In late April 2022, Fortinet and Malwarebytes security researchers discovered a malicious Excel document sent by the OilRig hacker group (also known as APT34, Helix Kitten, and Cobalt Gypsy) to a Jordanian diplomat to inject a new backdoor called Saitama.
The phishing email came from a hacker disguised as an employee of the IT department of the Ministry of Foreign Affairs. The attack was discovered after the recipient forwarded the email to a real IT employee to verify the authenticity of the email.
According to research notes provided by Fortinet, the macro uses WMI (Windows Management Instrumentation) to query its command and control (C&C) server and is capable of producing three files: a malicious PE file, a configuration file, and a legitimate DLL file. Written in .NET, the Saitama backdoor uses the DNS protocol to communicate with C&C and exfiltrate data, which is the stealthiest method of communication. Methods of masking malicious packets in legitimate traffic are also used.
Let me remind you that we also reported that Cross-platform SysJoker backdoor attacks Windows, macOS and Linux and that Hackers send resumes with more_eggs malware to recruiters.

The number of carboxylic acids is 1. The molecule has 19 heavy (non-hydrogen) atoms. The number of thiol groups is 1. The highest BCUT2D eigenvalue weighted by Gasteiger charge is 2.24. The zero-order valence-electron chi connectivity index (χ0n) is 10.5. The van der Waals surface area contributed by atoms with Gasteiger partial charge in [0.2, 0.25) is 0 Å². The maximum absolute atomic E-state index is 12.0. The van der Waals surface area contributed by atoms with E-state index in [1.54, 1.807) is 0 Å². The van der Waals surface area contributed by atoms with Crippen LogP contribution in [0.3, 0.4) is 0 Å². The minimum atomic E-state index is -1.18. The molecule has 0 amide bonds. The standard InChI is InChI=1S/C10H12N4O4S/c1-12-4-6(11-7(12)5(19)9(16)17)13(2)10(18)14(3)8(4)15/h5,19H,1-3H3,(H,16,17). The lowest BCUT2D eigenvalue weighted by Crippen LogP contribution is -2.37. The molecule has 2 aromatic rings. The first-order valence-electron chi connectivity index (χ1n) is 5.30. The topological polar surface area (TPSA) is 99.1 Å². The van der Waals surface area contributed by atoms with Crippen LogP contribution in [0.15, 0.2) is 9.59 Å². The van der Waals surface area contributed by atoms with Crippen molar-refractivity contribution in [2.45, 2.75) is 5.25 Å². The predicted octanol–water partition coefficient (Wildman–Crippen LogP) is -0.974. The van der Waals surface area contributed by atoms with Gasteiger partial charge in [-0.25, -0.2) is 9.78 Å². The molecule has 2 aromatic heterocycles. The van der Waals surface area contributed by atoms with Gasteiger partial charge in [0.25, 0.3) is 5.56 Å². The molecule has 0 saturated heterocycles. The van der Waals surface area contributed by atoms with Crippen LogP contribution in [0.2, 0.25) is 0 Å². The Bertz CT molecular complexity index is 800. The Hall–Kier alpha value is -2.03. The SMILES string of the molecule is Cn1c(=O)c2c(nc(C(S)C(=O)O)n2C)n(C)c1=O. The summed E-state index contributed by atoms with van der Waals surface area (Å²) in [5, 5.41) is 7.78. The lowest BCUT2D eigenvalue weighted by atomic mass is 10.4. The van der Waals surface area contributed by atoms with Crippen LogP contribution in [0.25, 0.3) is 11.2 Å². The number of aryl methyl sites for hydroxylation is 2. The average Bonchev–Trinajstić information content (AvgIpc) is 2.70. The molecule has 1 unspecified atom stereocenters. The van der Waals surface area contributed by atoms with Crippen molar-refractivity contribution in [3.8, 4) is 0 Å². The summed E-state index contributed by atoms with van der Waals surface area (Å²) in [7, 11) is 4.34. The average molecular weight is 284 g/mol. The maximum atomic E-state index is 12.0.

Malwarebytes also published a separate backdoor report, noting that the entire program flow is explicitly defined as a state machine. In simple words, the machine will change its state depending on the command sent to each state.
- The initial state in which the backdoor receives the launch command;
- “Live” state, in which the backdoor connects to the C&C server, waiting for a command;
- Sleep mode;
- Receiving state, in which the backdoor accepts commands from the C&C server;
- Operational state in which the backdoor executes commands;
- Submission state, in which the results of command execution are sent to attackers.